Sunday, 31 January 2016

Five Must-Do's in Palampur, India 2016

COUNTRY: Palampur
PROJECT: Teaching
Five things you "must do" according to our intrepid blogger.

1. Trying Indian food 
There is no point coming to India without having the delicious local food. Although our chef always cooks us nice food, I think trying new food on your own feels the best. (However, be careful with potential food poisoning!) I ordered a ‘masala dosa’ (an Indian crepe with black lentils and potatoes in it, served with three different kinds of curries) at a bus station on the way back from Agra. As there were no picture, nor explanation on the menu, I did not even know what I ordered until I saw it. It tastes really mild but the potatoes inside were warm and tender, and the spices in the curries were so special and yummy!

2. Bargaining at local markets 
You can always negotiate the prices with shopkeepers in many markets. I was an absolute beginner at bargaining, but after watching Teresa demonstrating a couple of times, I started to pick up some techniques. For example, always stick with one price and avoid leaving an impression that our can be persuaded to the shopkeeper. In the end, they usually compromise by saying ‘I give you special price because you are my very important customer’, which reminds me of Russell Peters imitating how Indian people do business. It was hilarious!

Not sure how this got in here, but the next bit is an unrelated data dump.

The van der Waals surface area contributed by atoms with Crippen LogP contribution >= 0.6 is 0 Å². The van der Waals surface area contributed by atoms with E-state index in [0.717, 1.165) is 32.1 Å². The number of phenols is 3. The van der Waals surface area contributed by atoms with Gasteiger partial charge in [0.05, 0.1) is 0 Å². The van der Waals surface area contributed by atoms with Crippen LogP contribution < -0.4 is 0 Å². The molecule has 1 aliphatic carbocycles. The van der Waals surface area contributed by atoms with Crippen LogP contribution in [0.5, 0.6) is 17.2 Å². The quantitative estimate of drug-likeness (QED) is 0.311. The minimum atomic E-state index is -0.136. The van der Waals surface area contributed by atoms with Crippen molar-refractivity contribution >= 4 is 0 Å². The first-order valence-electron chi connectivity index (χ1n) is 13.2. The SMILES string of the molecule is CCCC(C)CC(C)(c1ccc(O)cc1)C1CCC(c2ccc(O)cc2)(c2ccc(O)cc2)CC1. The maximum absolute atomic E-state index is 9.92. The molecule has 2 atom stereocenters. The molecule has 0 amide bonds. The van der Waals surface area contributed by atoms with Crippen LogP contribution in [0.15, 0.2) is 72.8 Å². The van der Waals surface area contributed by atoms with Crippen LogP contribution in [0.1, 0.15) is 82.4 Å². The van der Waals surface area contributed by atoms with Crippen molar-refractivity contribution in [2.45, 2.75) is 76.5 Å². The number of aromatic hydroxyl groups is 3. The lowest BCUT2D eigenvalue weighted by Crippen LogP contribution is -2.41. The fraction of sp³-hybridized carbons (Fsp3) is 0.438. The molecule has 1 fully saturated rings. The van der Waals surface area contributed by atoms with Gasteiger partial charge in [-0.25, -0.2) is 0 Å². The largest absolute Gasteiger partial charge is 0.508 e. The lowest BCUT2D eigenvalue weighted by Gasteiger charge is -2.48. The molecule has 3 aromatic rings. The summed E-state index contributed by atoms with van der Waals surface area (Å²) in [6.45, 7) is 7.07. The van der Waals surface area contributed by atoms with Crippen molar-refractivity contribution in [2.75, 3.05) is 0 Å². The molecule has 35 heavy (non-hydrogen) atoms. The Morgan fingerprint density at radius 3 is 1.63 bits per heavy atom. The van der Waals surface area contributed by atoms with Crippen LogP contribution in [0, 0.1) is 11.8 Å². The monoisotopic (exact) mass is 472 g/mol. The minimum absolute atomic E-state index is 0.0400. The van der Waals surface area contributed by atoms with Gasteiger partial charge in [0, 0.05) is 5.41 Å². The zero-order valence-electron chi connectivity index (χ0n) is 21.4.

3. Queuing like the locals
Queues in India were insane! People do not keep their distance from you while queuing, so you may be squeezed in the middle a lot. The locals also don’t wait after you when you reach the ticket office so there is no need to be too polite! It may sounds a bit strange but it is quite fun when you do it.

4. Taj Mahal 
The Taj Mahal is the most iconic place of interest in India, and also known as the most complicated Indian-Persian architecture in the world. It still remains unknown about how this mausoleum was built. Definitely recommend a visit in the morning as the scenery was spic and also few crowd at sunrise.

5. McLeod Ganj 
McLeod Ganj is situated in upper Dharamshala, which is famous for the home of the Dalai Lama and the government of Tibet in exile. This place is so attractive to me not only for its exotic atmosphere but also for the history that I could not learn from classes when I was in China.

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